Planning permission tariff

In addition to the business rate supplement, £650m is proposed to be raised via a tariff levied on developments receiving planning permission in three areas of London: central London (the Central Activities Zone – roughly tube zone 1), the northern Isle of Dogs, and within 960m of outer London Crossrail stations. This tariff is proposed to be levied until 2026. In central London, it is to be set at a level of £160 per square metre of gross external area for all office developments involving a net increase in size of more than 500 square metres; in the northern Isle of Dogs it is to be £218.30/m2 for the same types of development, and for the outer London Crossrail stations the tariff will be levied on a case by case basis. Acknowledging the current financial downturn, an initial reduction of 20% for the first three years is proposed. An Examination in Public (EiP) into the necessary changes to the London Plan was held in December 2009, and the changes are expected to be finalised and come into force during 2010.

The Mayor has already been seeking Crossrail contributions from developments in advance of the formal policies being adopted. Some money has been raised in this way, although not as much as initially requested. The Mayor exercised his new power to step in and grant planning permission for the first time for Columbus Tower in Docklands, which Tower Hamlets had originally refused, and this was tied to a £4m contribution to Crossrail.

Finally, the Mayor has asked the Secretary of State for Transport to encourage outof- London authorities to raise funds in the same way for developments around the outer Crossrail stations.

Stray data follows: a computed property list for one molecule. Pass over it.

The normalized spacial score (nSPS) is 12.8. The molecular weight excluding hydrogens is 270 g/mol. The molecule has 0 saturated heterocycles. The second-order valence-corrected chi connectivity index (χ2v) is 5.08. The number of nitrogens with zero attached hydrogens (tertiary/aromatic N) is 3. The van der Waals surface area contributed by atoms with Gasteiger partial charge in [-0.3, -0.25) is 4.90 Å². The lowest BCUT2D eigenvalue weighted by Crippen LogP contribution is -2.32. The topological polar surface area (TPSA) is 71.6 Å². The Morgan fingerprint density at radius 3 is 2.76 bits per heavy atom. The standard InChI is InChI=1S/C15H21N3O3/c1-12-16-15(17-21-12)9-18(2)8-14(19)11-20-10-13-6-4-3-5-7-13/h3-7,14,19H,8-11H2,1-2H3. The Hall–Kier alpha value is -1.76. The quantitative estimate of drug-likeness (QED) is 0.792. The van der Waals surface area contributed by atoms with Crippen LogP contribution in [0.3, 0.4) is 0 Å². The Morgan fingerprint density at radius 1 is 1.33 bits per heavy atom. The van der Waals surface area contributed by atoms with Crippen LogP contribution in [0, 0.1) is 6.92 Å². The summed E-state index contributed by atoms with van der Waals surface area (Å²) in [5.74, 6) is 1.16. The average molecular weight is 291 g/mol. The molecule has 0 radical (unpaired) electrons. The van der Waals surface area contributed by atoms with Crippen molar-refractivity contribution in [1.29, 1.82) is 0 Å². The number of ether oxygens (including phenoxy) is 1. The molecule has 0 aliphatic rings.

Community Infrastructure Levy

A Community Infrastructure Levy (CIL) is being introduced through the Planning Act 2008 and regulations that are due to come into force on 1 April 2010. This will be a more formalised system of paying for infrastructure through a levy made when planning permission is granted, payable when construction starts (see our separate briefing paper on CIL for full details). The Mayor will convert the above tariff into CIL in due course, which will mean another public examination into charging levels, although at the EiP into the planning permission tariff there was some confusion as to how the two would interrelate and whether CIL would be charged more widely.

Other contributions

Certain businesses have pledged funds directly: £230m from BAA, £150m from Canary Wharf Group, and £200m from the Corporation of London (in 2015). Berkeley Homes is also paying for the Woolwich station box. Finally, the Corporation of London has pledged that it will raise at least £50m and up to £150m from businesses, although it is not in a hurry to do this.

Planning matters and other consents

The construction and operation of Crossrail are authorised by the Crossrail Act 2008, which received Royal Assent in July of that year. This means that many of the usual controls for projects of this type have been modified or overridden. Nevertheless, some still remain, as follows.

Planning approvals

Crossrail has planning permission by virtue of the Act, but certain matters still need final approval from local authorities under Schedule 7 to the Act (and so the applications for these are known as Schedule 7 applications). Approval can only be withheld or conditions imposed if the application can be ‘modified to preserve the local environment or local amenity or to reduce the prejudicial effects on road safety or on the free flow of traffic in the local area, and is reasonably capable of being so modified.’

Crossrail can appeal against refusal, the imposition of conditions, or nondetermination of a Schedule 7 application. An appeal takes a similar form to an ordinary planning appeal.

By December 2009, Westminster City Council had received 19 applications for Schedule 7 consents. Applications can be viewed on the council’s website at http:// By June 2009 the City of London had received three applications, but it does not generally identify them on its website, nor do the other central London local authorities.

Listed building approvals